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Respiratory Disorders: Pleural and Thoracic Injury

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Presentation on theme: "Respiratory Disorders: Pleural and Thoracic Injury"— Presentation transcript:

1 Respiratory Disorders: Pleural and Thoracic Injury
I. Disorders of the Pleura A. Pleural Effusion Definition: a collection of excess fluid in the pleural space. 4/19/2017

2 4/19/2017

3 Pleural effusion Chest x-ray of a pleural effusion
Pleural effusion Chest x-ray of a pleural effusion. The arrow A shows fluid layering in the right pleural cavity. The B arrow shows the normal width of the lung in the cavity 4/19/2017

4 Etiology of Pleural Effusions:
Congestive Heart Failure Liver Disease Renal Disease Lupus, Rheumatoid Arthritis Pneumonia TB Lung Cancer Trauma 4/19/2017

5 What would you think is happening in this client?

6 Answer: Massive left sided pleural effusion in a patient presenting with lung cancer. 4/19/2017

7 in the pleural space=Empyema
Pathophysiology of Pleural Effusion capillary pressure or plasma proteins capillary permeability= Exudate Accumulation of pus in the pleural space=Empyema Formation of excess fluid= Transudate 4/19/2017

8 Transudate vs Exudate Non-inflammatory
Trans means movement of fluid due to changes in pressure gradients What do you remember about oncotic pressure and serum albumin levels??? What is hydrostatic pressure? Inflammatory in nature Exudate means there is a release of fluid. Exudative pleural effusion are due to changes in capillary permeability. The capillaries are inflammed and are not as selective and allow fluid to leak into the pleural space. 4/19/2017

9 Let’s try to classify Transudative or Exudative Pleural Effusion….
Etiology of Pleural Effusions: Congestive Heart Failure Liver Disease Renal Disease Lupus, Rheumatoid Arthritis Pneumonia TB Lung Cancer Trauma ARDS 4/19/2017

10 Clinical Manifestations of Pleural Effusion
Dyspnea Pleurisy Decreased breath sounds Decreased chest wall movement 4/19/2017

11 Diagnostic Tests Pleural Effusion
CXR CT scan ABG’s/O2 Saturation 4/19/2017

12 Therapeutic Interventions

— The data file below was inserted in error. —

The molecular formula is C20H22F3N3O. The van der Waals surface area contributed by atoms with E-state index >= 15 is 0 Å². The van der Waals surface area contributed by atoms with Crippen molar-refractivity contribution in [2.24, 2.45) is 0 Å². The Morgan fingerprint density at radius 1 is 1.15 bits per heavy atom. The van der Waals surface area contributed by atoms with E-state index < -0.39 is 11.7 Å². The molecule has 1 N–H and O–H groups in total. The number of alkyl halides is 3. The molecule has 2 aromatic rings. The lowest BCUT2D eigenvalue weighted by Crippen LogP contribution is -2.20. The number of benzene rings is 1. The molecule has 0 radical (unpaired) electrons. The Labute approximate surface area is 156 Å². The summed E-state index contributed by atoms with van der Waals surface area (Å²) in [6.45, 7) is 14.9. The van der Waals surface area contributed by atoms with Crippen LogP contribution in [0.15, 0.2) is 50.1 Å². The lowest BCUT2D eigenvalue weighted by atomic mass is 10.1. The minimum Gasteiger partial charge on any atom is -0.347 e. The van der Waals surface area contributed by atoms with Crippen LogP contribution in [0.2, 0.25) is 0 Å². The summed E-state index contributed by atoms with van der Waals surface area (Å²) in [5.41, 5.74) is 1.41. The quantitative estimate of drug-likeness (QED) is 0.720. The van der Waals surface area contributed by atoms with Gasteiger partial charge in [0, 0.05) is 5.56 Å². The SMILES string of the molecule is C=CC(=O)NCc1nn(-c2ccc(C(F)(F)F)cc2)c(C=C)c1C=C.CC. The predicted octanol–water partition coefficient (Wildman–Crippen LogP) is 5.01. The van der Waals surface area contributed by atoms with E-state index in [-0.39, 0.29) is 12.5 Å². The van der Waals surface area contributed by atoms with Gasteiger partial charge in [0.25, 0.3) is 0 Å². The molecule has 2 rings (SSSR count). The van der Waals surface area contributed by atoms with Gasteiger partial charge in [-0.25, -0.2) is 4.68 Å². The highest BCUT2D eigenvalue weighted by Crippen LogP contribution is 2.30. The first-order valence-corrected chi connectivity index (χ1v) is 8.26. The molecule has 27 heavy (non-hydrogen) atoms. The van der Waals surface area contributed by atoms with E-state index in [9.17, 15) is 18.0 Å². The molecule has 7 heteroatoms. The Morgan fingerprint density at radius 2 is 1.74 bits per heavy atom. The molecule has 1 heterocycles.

Thoracentesis-needle aspiration of fluid in pleural space. Usually ml /time. Antibiotics if due to infectious process. Chest tube to drain fluid/air. Pleurodesis-instillation of chemical agent (doxycycline) into pleural space to create inflammatory response (scar tissue) to adhese the visceral and parietal pleura. Treat underlying condition that is causing the effusion. 4/19/2017


14 Nursing Diagnosis #1 Ineffective breathing pattern related to decreased lung expansion of left lung secondary to accumulation of fluid in the pleural space, pain and discomfort of breathing deeply secondary to inflammation and irritation of pleural space, and poor positioning in bed secondary to inability to reposition self without assistance.

15 Nursing Diagnosis #2 Impaired gas exchange related to ineffective capillary – alveolar gas exchange secondary to presence of atelectasis in lower left lung and respiratory fatigue caused by presence of pleural effusion in left lung compromising ability to inspire deeply and causing pain.

16 PleurX® Pleural Catheter System

17 B. Spontaneous Pneumothorax
Definition-accumulation of air in the pleural space Pathophysiology Rupture of bleb on the lung surface allows air into the pleural space Primary pneumothorax- affects previously healthy individuals Secondary pneumothorax-affects individuals with preexisting lung disease Which diseases can you think of??? 4/19/2017

18 Clinical Manifestations of Spontaneous Pnemo
Abrupt onset Pleuritic chest pain SOB, dyspnea respiratory rate, tachycardia Unequal chest excursion Decreased breath sounds on affected side 4/19/2017

19 C. Traumatic Pneumothorax